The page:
Author Topic: Military police probe of Cpl. Langridge's suicide botched, not biased: watchdog  (Read 3464 times)

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Military police probe of Cpl. Langridge's suicide botched, not biased: watchdog | CTV News

Federal report says there were “serious flaws” in the investigations of the suicide of war veteran Stuart Langridge

NDP Demands implementation Fynes inquiry recommendations

A Failure to Learn Lessons
30. Throughout the events under review, the Commission often observed instances
where the Military Police and its members had apparent difficulty in recognizing their
own shortcomings and deficiencies and were unable to take timely action to address
them. Seemingly set on justifying their actions or to preserve a positive image in the eyes
of the complainants or of the public at large, MP members often proceeded to make matters worse
by failing to provide timely, accurate and straightforward answers to the
family and to the public, and by failing or refusing to modify a misguided approach.

The Military Police often made statements that appeared to respond to the concerns,
while taking few if any steps to actually address them. This was especially true in the
official response to the suicide note issue, where the organization promised to take
remedial steps but then proceeded to devote very little attention to the matter, either in
terms of the revision of internal procedures or in terms of the explanations and any
apologies provided to the complainants and to the public.45 Indeed, this pattern can be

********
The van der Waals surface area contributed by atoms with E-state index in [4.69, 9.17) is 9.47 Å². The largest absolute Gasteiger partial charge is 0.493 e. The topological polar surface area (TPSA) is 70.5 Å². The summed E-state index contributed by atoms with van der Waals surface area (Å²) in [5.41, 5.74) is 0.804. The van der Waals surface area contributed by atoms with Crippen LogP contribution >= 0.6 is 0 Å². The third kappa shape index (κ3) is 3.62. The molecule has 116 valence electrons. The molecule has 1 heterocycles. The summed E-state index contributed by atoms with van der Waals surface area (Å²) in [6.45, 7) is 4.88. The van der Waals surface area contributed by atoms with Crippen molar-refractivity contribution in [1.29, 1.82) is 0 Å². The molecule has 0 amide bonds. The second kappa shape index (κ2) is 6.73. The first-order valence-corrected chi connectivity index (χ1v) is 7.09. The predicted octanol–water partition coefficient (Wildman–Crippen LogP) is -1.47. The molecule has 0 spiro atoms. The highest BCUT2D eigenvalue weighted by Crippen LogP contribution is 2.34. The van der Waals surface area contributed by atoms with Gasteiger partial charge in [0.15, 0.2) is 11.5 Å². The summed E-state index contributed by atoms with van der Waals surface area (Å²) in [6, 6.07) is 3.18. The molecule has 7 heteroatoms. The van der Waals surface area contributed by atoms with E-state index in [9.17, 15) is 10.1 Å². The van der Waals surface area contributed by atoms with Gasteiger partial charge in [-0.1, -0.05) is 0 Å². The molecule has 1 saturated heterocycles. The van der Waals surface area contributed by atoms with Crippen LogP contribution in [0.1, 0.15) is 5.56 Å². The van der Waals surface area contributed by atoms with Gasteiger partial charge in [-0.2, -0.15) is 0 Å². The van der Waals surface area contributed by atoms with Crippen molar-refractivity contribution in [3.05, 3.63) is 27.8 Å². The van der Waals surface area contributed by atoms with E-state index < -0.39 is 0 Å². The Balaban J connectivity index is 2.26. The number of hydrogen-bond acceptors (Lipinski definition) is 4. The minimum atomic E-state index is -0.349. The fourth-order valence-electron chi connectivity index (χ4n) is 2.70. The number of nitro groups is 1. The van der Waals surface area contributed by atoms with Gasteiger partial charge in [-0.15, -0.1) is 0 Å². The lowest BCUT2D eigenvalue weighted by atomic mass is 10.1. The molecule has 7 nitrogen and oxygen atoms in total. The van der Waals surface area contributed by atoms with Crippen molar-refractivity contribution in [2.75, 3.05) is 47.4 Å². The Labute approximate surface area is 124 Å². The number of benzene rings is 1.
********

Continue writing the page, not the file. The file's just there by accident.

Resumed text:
seen in substantially all of the interactions between the Military Police and the Fynes. The
Military Police repeatedly sought to appease the Fynes by making what turned out to be
empty promises and gestures and by providing vague explanations, but failed to take
substantive steps to address the concerns.

The response to this report can be seen in the same light. The Military Police
flatly refuses to allow the Fynes or the public at large to even see the response. The
response itself says very little of substance about the actual issues identified. Even as it
rejects the vast majority of the recommendations, the rejection is couched in language
that avoids meeting the issues head on or providing direct answers. Responses may on the
surface give an impression that issues are taken seriously and will be addressed, but they
stop short of acknowledging the deficiencies identified in the Interim Report or of
agreeing to specific remedial action capable of repairing the deficiencies.

Overall, the Military Police response demonstrates an unwillingness or inability
by the Military Police to recognize and address its own shortcomings. If any further proof
were necessary of the need for independent oversight, it would be provided by the
apparent inability of the Military Police to deal effectively with its own shortcomings,
both during the underlying events and in its response to the Commission’s findings and
recommendations arising from those events. This makes the Military Police’s apparent
reluctance substantively to accept external oversight all the more troubling